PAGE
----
R.J.- I so believe that you can be a “___________” (fill in the blank) who is a Christian and be more effective than to be always seen as a Christian “_________” (fill in the blank). I could never understand that if God was so amazing and great then why was Christian music or Christian books often so poor in quality (not always but unfortunately there seems to be poor quality control out there). When I think of the work of J.R.R. Tolkien or Stephen Lawhead (a personal fave) I think of authors who wrote/write amazing stories and they happened to be Christians but whose stories appealed and touched so many.

    Thanks for doing this…two great authors and one great post.

  8. Thank you for these essays. Faith (or the lack of it) is an essential issue in our lives, and I think a lot of books avoid it simply because it’s uncomfortable: how do you talk about faith without risking offending someone? Or, more significantly, exposing your own faith (or lack of it)? It’s especially easy in fantasy to avoid it all together, because there’s so much else going on to ask readers to believe in, you can forget about religious issues in the midst of an exciting story.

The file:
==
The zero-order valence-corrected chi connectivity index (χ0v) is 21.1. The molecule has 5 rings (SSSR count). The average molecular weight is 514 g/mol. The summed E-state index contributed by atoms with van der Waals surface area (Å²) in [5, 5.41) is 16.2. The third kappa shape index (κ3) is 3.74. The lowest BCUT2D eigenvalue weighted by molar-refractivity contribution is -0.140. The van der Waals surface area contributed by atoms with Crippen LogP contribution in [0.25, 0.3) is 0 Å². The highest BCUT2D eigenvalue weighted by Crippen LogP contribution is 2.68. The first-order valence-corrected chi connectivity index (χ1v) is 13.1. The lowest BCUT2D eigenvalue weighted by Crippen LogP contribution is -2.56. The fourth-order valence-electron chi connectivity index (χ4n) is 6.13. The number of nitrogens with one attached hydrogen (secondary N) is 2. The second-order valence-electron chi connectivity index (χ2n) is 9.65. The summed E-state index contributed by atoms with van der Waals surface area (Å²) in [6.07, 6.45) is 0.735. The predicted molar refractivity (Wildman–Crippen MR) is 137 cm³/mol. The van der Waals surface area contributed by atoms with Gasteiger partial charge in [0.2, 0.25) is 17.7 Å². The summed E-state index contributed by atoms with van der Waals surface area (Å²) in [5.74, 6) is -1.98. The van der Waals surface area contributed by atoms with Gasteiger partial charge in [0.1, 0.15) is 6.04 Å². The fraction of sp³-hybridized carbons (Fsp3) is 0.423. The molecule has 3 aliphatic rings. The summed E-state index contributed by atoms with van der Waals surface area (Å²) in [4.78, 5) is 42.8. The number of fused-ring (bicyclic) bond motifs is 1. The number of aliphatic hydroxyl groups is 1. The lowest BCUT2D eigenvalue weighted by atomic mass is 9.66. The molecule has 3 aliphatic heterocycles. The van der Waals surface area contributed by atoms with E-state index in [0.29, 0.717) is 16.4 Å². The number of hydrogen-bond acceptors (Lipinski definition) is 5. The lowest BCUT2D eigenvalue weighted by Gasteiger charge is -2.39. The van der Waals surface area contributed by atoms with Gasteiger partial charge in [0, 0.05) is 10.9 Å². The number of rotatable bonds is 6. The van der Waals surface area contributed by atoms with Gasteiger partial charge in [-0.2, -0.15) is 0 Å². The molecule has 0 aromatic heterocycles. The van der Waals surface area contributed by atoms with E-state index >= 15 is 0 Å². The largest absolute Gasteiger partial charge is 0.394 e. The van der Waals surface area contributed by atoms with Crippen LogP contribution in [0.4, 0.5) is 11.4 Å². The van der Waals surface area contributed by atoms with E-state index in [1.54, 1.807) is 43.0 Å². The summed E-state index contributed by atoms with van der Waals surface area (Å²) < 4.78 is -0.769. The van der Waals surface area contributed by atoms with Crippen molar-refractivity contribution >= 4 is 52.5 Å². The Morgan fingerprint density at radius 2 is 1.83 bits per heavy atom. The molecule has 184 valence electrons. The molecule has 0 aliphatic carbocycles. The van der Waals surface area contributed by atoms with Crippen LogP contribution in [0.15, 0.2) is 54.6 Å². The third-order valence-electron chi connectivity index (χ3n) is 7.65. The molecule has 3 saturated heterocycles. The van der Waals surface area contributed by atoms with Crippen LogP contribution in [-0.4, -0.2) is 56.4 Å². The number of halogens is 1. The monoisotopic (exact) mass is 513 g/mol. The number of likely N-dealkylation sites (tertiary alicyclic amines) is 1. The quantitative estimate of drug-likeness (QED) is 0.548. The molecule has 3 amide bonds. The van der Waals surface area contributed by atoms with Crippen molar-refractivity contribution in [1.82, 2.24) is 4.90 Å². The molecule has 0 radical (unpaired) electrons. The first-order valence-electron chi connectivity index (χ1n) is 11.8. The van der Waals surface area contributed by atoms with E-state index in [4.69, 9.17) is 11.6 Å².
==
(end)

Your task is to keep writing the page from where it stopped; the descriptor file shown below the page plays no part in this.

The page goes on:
Melodye, here’s a link to the interview with Orson Scott Card I mentioned, about religion in fantasy…and really in literature in general: http://absolutewrite.com/novels/orson_scott_card.htm